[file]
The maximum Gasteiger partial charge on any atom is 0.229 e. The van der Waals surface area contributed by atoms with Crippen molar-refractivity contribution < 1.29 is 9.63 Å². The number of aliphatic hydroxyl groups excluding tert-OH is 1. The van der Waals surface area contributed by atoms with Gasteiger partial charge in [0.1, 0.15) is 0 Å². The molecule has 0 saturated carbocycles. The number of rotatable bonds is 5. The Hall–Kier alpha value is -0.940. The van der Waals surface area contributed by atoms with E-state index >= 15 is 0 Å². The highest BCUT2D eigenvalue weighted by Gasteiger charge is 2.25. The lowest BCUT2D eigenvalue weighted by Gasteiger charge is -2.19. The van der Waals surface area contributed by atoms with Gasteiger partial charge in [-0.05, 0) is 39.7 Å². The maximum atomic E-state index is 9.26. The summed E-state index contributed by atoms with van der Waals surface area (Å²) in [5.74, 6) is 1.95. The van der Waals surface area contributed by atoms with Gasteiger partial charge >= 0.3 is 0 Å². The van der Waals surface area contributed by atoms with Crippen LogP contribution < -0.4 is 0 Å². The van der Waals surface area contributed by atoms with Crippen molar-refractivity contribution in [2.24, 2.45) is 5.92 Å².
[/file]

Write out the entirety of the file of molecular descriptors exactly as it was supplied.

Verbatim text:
The maximum Gasteiger partial charge on any atom is 0.229 e. The van der Waals surface area contributed by atoms with Crippen molar-refractivity contribution < 1.29 is 9.63 Å². The number of aliphatic hydroxyl groups excluding tert-OH is 1. The van der Waals surface area contributed by atoms with Gasteiger partial charge in [0.1, 0.15) is 0 Å². The molecule has 0 saturated carbocycles. The number of rotatable bonds is 5. The Hall–Kier alpha value is -0.940. The van der Waals surface area contributed by atoms with E-state index >= 15 is 0 Å². The highest BCUT2D eigenvalue weighted by Gasteiger charge is 2.25. The lowest BCUT2D eigenvalue weighted by Gasteiger charge is -2.19. The van der Waals surface area contributed by atoms with Gasteiger partial charge in [-0.05, 0) is 39.7 Å². The maximum atomic E-state index is 9.26. The summed E-state index contributed by atoms with van der Waals surface area (Å²) in [5.74, 6) is 1.95. The van der Waals surface area contributed by atoms with Gasteiger partial charge >= 0.3 is 0 Å². The van der Waals surface area contributed by atoms with Crippen LogP contribution < -0.4 is 0 Å². The van der Waals surface area contributed by atoms with Crippen molar-refractivity contribution in [2.24, 2.45) is 5.92 Å².